chionophobiafear of snow
chromophobiafear of colors
chronomentrophobiafear of clocks
cibophobiafear of food
claustrophobiafear of confined spaces
coulrophobiafear of clowns
cyberphobiafear of computers
cynophobiafear of dogs
dendrophobiafear of trees
dentophobiafear of dentists
domatophobiafear of houses
dystychiphobiafear of accidents
entomophobiafear of insects
ephebiphobiafear of teenagers
equinophobiafear of horses
gamophobiafear of marriage or commitment
genuphobiafear of knees
glossophobiafear of speaking in public
gynophobiafear of women
heliophobiafear of the sun
hemophobiafear of blood
herpetophobiafear of reptiles
hydrophobiafear of water
hypochondriafear of illness
iatrophobiafear of doctors
insectophobiafear of insects
koinoniphobiafear of rooms full of people
leukophobiafear of the color white
lilapsophobiafear of tornadoes and hurricanes
lockiophobiafear of childbirth
mageirocophobiafear of cooking
megalophobiafear of large things
melanophobiafear of the color black
microphobiafear of small things
mysophobiafear of dirt and germs
necrophobiafear of death or dead things
noctiphobiafear of the night
nosocomephobiafear of hospitals
nyctophobiafear of the dark
obesophobiafear of gaining weight
octophobiafear of the number 8
ombrophobiafear of rain
ophidiophobiafear of snakes
ornithophobiafear of birds
papyrophobiafear of paper
paruresisfear of urinating in public places or in the presence of others
pathophobiafear of disease
pedophobiafear of children
philophobiafear of love
phobophobiafear of phobias
podophobiafear of feet
pogonophobiafear of beards
porphyrophobiafear of the color purple
pteridophobiafear of ferns
pteromerhanophobiafear of flying
pyrophobiafear of fire
samhainophobiafear of Halloween
scolionophobiafear of school
selenophobiafear of the moon
sociophobiafear of social evaluation
somniphobiafear of sleep
tachophobiafear of speed
technophobiafear of technology
thalassophobiafear of deep water
tonitrophobiafear of thunder
trypanophobiafear of needles or injections
trypophobiafear of clustered patterns of holes
venustraphobiafear of beautiful women
verminophobiafear of germs
wiccaphobiafear of witches and witchcraft
xenophobiafear of strangers or foreigners
zoophobiafear of animals

READ ALSO: Mental Health: Cultural Perceptions and How To Deal With It In Nigeria 

Rare phobias

While you may have heard of some of the more common phobias, some rarer phobias include:

The longest phobia word

The longest phobia word is hippopotomonstroses-quippedaliophobia, which ironically stands for fear of long words.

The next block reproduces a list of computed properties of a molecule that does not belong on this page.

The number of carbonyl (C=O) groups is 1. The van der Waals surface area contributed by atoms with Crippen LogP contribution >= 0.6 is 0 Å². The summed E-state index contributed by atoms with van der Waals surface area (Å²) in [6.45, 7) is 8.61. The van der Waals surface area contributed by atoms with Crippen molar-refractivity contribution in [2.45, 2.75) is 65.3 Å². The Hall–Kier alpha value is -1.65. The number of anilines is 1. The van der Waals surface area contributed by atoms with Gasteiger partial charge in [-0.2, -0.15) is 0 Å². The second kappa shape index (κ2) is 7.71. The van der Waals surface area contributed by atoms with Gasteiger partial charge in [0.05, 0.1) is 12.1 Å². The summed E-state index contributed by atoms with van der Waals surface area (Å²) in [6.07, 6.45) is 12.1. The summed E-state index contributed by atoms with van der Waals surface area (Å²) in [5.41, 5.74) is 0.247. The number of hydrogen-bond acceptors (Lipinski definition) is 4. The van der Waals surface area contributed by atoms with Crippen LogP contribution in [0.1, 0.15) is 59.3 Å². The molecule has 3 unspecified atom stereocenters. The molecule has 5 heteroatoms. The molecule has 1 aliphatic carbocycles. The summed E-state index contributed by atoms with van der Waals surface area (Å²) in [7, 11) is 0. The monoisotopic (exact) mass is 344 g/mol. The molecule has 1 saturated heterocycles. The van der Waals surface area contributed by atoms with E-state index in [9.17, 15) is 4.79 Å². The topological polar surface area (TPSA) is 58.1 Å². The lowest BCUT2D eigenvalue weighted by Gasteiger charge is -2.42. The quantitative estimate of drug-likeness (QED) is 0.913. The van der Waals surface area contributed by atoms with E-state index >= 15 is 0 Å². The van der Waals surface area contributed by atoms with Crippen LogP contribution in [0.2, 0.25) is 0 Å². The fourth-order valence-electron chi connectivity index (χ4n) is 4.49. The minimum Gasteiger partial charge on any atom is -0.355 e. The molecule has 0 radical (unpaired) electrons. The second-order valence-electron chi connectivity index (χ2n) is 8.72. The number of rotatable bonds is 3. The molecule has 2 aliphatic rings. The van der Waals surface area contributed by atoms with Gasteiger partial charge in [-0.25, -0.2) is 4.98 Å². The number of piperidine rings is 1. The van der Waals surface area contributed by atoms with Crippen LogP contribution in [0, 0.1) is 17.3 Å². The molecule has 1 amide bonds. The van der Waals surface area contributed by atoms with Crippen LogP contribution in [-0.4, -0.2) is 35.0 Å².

There isn’t any research on this condition; this makes it hard to know its origins and how it affects people.

SEE: 50 Empowering Know Your Worth Quotes To Boost Your Confidence

What is the scariest phobia?

While this is subjective, one phobia that can cause significant distress is phasmophobia, or fear of the supernatural or ghosts.

Research from 2018 indicates that fear of the supernatural is associated with several distinct symptoms such as:

This research suggests that this fear often deve

Treatment of phobias

There are several treatments available for phobias. A 2020 study examined the effectiveness of multiple treatments, such as therapy and medication for specific phobias.

Some types of treatment that may be helpful for phobias include:

Antianxiety medication

Your doctor may recommend certain anxiety-reducing medications that can help you through exposure therapy. While these medications aren’t exactly a treatment for phobias, they can help make exposure therapy less distressing.

Exposure therapy

This is a type of cognitive behavioral therapy where you work with a psychologist to learn how to desensitize yourself to that which you fear. The goal is to improve your quality of life so that you’re no longer hindered or distressed by your fear.

SEE: How to Overcome Insecurities 

Other medications

Your clinician might also prescribe beta-blockers and benzodiazepines to manage feelings of anxiety or panic.

Other types of therapy that can help with phobias include:

However, there is limited evidence to suggest that medication helps treat specific phobias. So, if you’re considering treatment for a specific phobia, consider speaking with a mental health professional near you to find treatment options.

Phobias: It’s a wrap

A phobia is an overwhelming or debilitating fear of a particular situation or thing that likely does not pose any real danger. And apart from that, specific phobias are prevalent worldwide. So, while you may experience common fears such as heights or snakes, you may also become phobic of something less familiar.

Avoidance may be typical for you if you’re dealing with a phobia. And while this means you don’t have to face the anxiety, avoiding may only make confronting the object you’re afraid of more anxiety-provoking when you have to confront it.

So, if you have a phobia that’s disrupting your life, speak with your doctor for an evaluation and treatment options. Remember, though, that you aren’t alone.